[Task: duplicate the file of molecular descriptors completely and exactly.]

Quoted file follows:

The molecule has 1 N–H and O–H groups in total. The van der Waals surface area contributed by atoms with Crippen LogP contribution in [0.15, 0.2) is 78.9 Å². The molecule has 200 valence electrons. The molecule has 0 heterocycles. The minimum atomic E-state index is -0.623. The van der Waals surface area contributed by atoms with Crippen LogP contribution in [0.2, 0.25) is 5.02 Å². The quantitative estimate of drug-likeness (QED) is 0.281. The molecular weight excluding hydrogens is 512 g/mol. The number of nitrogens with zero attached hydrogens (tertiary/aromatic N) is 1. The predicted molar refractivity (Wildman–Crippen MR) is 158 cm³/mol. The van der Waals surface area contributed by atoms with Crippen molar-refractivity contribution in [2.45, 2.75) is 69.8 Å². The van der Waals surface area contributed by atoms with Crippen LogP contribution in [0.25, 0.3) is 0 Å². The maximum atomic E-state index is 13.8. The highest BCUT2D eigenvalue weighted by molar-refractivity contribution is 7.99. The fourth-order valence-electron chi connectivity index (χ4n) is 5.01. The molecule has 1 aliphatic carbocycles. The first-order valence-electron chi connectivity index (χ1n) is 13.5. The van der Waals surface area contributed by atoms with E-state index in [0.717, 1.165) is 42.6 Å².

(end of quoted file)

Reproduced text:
The molecule has 1 N–H and O–H groups in total. The van der Waals surface area contributed by atoms with Crippen LogP contribution in [0.15, 0.2) is 78.9 Å². The molecule has 200 valence electrons. The molecule has 0 heterocycles. The minimum atomic E-state index is -0.623. The van der Waals surface area contributed by atoms with Crippen LogP contribution in [0.2, 0.25) is 5.02 Å². The quantitative estimate of drug-likeness (QED) is 0.281. The molecular weight excluding hydrogens is 512 g/mol. The number of nitrogens with zero attached hydrogens (tertiary/aromatic N) is 1. The predicted molar refractivity (Wildman–Crippen MR) is 158 cm³/mol. The van der Waals surface area contributed by atoms with Crippen molar-refractivity contribution in [2.45, 2.75) is 69.8 Å². The van der Waals surface area contributed by atoms with Crippen LogP contribution in [0.25, 0.3) is 0 Å². The maximum atomic E-state index is 13.8. The highest BCUT2D eigenvalue weighted by molar-refractivity contribution is 7.99. The fourth-order valence-electron chi connectivity index (χ4n) is 5.01. The molecule has 1 aliphatic carbocycles. The first-order valence-electron chi connectivity index (χ1n) is 13.5. The van der Waals surface area contributed by atoms with E-state index in [0.717, 1.165) is 42.6 Å².